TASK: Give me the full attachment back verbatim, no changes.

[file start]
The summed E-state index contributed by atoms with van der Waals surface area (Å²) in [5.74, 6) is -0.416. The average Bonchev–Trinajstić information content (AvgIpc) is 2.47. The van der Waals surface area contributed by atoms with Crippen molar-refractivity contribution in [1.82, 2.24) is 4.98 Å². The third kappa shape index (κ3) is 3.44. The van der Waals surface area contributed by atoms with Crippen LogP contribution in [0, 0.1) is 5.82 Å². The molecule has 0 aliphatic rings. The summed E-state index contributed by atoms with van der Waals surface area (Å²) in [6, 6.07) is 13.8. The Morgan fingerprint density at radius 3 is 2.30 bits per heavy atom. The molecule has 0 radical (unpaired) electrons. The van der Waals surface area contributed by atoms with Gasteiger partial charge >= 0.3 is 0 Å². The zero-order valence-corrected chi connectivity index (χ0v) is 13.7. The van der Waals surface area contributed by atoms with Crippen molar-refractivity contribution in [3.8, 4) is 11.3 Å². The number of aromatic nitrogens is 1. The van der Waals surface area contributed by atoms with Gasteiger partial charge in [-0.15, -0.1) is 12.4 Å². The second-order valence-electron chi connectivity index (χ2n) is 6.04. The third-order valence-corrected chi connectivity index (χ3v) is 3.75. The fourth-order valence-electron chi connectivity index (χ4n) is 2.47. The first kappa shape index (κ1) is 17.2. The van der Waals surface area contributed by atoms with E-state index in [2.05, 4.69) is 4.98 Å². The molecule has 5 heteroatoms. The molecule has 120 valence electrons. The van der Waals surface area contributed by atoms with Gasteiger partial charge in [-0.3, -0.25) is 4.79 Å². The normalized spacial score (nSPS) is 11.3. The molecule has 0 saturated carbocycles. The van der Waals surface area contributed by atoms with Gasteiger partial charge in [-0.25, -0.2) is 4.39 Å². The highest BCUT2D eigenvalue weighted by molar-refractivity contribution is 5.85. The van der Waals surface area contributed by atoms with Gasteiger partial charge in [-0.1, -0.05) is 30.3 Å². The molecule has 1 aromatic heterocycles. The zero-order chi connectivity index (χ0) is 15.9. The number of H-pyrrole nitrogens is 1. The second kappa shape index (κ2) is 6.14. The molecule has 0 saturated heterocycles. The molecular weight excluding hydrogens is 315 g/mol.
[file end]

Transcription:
The summed E-state index contributed by atoms with van der Waals surface area (Å²) in [5.74, 6) is -0.416. The average Bonchev–Trinajstić information content (AvgIpc) is 2.47. The van der Waals surface area contributed by atoms with Crippen molar-refractivity contribution in [1.82, 2.24) is 4.98 Å². The third kappa shape index (κ3) is 3.44. The van der Waals surface area contributed by atoms with Crippen LogP contribution in [0, 0.1) is 5.82 Å². The molecule has 0 aliphatic rings. The summed E-state index contributed by atoms with van der Waals surface area (Å²) in [6, 6.07) is 13.8. The Morgan fingerprint density at radius 3 is 2.30 bits per heavy atom. The molecule has 0 radical (unpaired) electrons. The van der Waals surface area contributed by atoms with Gasteiger partial charge >= 0.3 is 0 Å². The zero-order valence-corrected chi connectivity index (χ0v) is 13.7. The van der Waals surface area contributed by atoms with Crippen molar-refractivity contribution in [3.8, 4) is 11.3 Å². The number of aromatic nitrogens is 1. The van der Waals surface area contributed by atoms with Gasteiger partial charge in [-0.15, -0.1) is 12.4 Å². The second-order valence-electron chi connectivity index (χ2n) is 6.04. The third-order valence-corrected chi connectivity index (χ3v) is 3.75. The fourth-order valence-electron chi connectivity index (χ4n) is 2.47. The first kappa shape index (κ1) is 17.2. The van der Waals surface area contributed by atoms with E-state index in [2.05, 4.69) is 4.98 Å². The molecule has 5 heteroatoms. The molecule has 120 valence electrons. The van der Waals surface area contributed by atoms with Gasteiger partial charge in [-0.3, -0.25) is 4.79 Å². The normalized spacial score (nSPS) is 11.3. The molecule has 0 saturated carbocycles. The van der Waals surface area contributed by atoms with Gasteiger partial charge in [-0.25, -0.2) is 4.39 Å². The highest BCUT2D eigenvalue weighted by molar-refractivity contribution is 5.85. The van der Waals surface area contributed by atoms with Gasteiger partial charge in [-0.1, -0.05) is 30.3 Å². The molecule has 1 aromatic heterocycles. The zero-order chi connectivity index (χ0) is 15.9. The number of H-pyrrole nitrogens is 1. The second kappa shape index (κ2) is 6.14. The molecule has 0 saturated heterocycles. The molecular weight excluding hydrogens is 315 g/mol.